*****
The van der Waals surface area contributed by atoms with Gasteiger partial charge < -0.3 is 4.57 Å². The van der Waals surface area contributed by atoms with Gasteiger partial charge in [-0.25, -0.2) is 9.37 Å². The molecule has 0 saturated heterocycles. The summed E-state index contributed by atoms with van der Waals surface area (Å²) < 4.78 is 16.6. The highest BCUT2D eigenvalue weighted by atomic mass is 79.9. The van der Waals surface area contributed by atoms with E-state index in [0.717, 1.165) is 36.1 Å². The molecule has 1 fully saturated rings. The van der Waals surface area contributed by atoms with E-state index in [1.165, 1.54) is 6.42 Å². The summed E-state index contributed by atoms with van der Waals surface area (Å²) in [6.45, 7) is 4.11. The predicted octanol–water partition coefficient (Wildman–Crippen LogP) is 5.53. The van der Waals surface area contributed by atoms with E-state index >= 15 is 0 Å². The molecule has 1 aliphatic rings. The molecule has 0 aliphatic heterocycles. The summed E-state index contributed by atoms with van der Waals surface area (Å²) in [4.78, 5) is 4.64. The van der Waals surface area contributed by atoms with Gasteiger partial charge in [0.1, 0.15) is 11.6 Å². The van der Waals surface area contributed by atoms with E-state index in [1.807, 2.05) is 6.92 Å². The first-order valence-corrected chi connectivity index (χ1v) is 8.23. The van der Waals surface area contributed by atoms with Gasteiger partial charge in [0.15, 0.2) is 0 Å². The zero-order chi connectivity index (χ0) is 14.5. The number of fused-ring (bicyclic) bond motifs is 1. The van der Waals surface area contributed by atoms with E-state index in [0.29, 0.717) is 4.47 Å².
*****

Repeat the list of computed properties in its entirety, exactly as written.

The van der Waals surface area contributed by atoms with Gasteiger partial charge < -0.3 is 4.57 Å². The van der Waals surface area contributed by atoms with Gasteiger partial charge in [-0.25, -0.2) is 9.37 Å². The molecule has 0 saturated heterocycles. The summed E-state index contributed by atoms with van der Waals surface area (Å²) < 4.78 is 16.6. The highest BCUT2D eigenvalue weighted by atomic mass is 79.9. The van der Waals surface area contributed by atoms with E-state index in [0.717, 1.165) is 36.1 Å². The molecule has 1 fully saturated rings. The van der Waals surface area contributed by atoms with E-state index in [1.165, 1.54) is 6.42 Å². The summed E-state index contributed by atoms with van der Waals surface area (Å²) in [6.45, 7) is 4.11. The predicted octanol–water partition coefficient (Wildman–Crippen LogP) is 5.53. The van der Waals surface area contributed by atoms with E-state index >= 15 is 0 Å². The molecule has 1 aliphatic rings. The molecule has 0 aliphatic heterocycles. The summed E-state index contributed by atoms with van der Waals surface area (Å²) in [4.78, 5) is 4.64. The van der Waals surface area contributed by atoms with Gasteiger partial charge in [0.1, 0.15) is 11.6 Å². The van der Waals surface area contributed by atoms with E-state index in [1.807, 2.05) is 6.92 Å². The first-order valence-corrected chi connectivity index (χ1v) is 8.23. The van der Waals surface area contributed by atoms with Gasteiger partial charge in [0.15, 0.2) is 0 Å². The zero-order chi connectivity index (χ0) is 14.5. The number of fused-ring (bicyclic) bond motifs is 1. The van der Waals surface area contributed by atoms with E-state index in [0.29, 0.717) is 4.47 Å².